Building the aerobic base. Distance and lactate threshold training. On-snow skiing. Time at altitude. Skiing powerful, but relaxed. Staying healthy. These are the phrases U.S. Ski Team athletes and coaches have bandied about in New Zealand. Now with the three-week camp coming to a close, the team is encouraged by the progress.
â€œBack in May, pretty much across the board, our skiers were still in need of consolidating their aerobic base,â€ said USST national team sprint coach Chris Grover. â€œIn the last couple weeks, as we’ve done lab and field testing, we’ve seen a great improvement in regards to this. Our athletes have done a great job in keeping their distance lactates below 1mmol, and threshold intensity work between the optimal 4-6mmol range. Visually you can see the national team athletes have built up the structural strength to train at quicker paces, and will move into Level 4 training over the coming weeks.â€
On September 12th the U.S. Ski Team will meet again for a two-week dryland camp at the Lake Placid Olympic Training Center. Aided by Lake Placid’s low altitude, the camp will emphasize intensity work near distance race paces (6-8mmol lactate levels).
The training plan for the middle week of the three-week New Zealand camp for the national team sprinters follows below. The camp’s emphasis was on volume and efficiency. Even in periods where volume is king, the national teamers still don’t neglect to train all kinds of racing paces, even hopping into a race, and doing a couple pure speed sessions. For the sprinters, the race meant a sprint. For Andrew Johnson, a 10 and 15 kilometer effort.
USST Head Coach Pete Vordenberg on the New Zealand camp:
Coming into the August camp each person had specific, individual training goals. As a whole, though, the goals for camp were pretty much just on training; making the training good. Part of this is staying healthy. We did a pretty good job on that one, treating ourselves well- eating enough, drinking enough, and recovering and resting enough so that we get the quality in too. We’re not after junk hours or kilometers. For the first part of the camp we had the help of the USST sport science department, monitoring our morning glucose, hemoglobin, lactate, compiling and crunching heart rate data.
From a training standpoint, everything’s awesome. Having a bigger of staff down here allowed us to observe almost all the training. By taking video, breaking it down on the computer (using DartFish, a program that lets images overlap, then play together), taking lactates, this take s a lot of guess work out of what we’re out to accomplish- and that’s getting fast.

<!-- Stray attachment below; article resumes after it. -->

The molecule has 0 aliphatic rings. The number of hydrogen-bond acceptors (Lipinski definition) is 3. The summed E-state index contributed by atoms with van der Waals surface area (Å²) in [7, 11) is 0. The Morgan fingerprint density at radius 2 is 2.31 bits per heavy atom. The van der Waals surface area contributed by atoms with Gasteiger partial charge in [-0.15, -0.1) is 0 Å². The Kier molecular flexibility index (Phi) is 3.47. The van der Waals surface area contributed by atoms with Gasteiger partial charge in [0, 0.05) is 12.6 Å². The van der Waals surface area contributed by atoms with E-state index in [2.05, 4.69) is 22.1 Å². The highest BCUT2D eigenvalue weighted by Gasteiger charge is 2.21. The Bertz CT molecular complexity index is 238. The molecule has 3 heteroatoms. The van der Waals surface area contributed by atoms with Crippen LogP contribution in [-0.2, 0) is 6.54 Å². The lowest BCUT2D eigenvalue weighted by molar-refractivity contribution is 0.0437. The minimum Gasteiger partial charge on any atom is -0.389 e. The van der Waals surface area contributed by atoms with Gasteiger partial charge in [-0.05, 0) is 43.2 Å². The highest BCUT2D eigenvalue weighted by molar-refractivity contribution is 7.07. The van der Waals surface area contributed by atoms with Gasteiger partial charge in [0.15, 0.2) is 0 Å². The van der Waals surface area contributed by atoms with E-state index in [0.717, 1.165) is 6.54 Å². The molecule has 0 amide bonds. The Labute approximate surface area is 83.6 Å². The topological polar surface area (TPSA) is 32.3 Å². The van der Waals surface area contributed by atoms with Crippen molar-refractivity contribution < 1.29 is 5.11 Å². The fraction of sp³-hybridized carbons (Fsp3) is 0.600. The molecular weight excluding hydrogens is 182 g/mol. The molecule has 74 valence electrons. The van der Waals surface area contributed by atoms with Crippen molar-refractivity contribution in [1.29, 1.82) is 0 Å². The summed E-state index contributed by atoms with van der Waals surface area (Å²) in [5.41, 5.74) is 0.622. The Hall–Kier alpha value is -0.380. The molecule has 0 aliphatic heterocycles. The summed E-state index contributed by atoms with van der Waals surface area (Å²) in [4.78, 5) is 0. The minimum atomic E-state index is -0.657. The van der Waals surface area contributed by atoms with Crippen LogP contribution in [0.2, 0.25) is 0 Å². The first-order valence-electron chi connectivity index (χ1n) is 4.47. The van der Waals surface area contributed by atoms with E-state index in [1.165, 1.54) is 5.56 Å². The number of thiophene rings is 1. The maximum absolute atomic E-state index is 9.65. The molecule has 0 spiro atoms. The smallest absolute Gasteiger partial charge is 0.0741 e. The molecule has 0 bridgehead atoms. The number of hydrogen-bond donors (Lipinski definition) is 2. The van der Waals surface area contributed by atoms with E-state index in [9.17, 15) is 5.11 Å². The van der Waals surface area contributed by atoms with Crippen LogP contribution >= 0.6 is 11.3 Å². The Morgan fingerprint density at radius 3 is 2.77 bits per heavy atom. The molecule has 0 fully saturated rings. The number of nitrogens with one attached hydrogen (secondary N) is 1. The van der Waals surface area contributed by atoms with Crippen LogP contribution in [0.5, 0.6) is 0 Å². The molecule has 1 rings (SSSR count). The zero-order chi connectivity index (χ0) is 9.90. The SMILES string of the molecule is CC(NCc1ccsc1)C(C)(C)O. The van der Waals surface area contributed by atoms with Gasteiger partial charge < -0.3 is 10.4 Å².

Pete, where does the National Team go from here?
A couple weeks of consolidation, being mindful of rest. Then its off to Lake Placid where we’re going to do more hard work — we’ll be after quite a bit more intensity than in New Zealand. But it won’t be out of hand. I think in the past we’ve gone a bit overboard, at the September camp in particular. So we’ll be will be more under control, but still getting in lots of good work.
What was your favorite New Zealand workout?
The Continental Cup girls do these pyramid workouts. It’s a great session. It starts off with 15 sec on, followed by 30 sec at L1 pace. Each time you just keep adding 15 seconds to both the interval and the recovery – 30 sec on/45sec off, followed by 45 sec on/60 sec off you get the picture. The girls keep doing until they’ve been going fast for three minutes. Then the ladder starts back down. After skiing at a moderate pace for ten minutes, we repeat the pyramid another time.
This allows a skier to work on changing paces. And while it’s a pretty steady workout, you still touch some pretty high velocities. You also cover a various terrains, a welcome change rather than just always going uphill when pushing the intensity.
Matt Whitcomb, US Continental Cup Coach:
The sun sets on the New Zealand snowfields, as it does also on the U.S. Ski Team’s August Camp.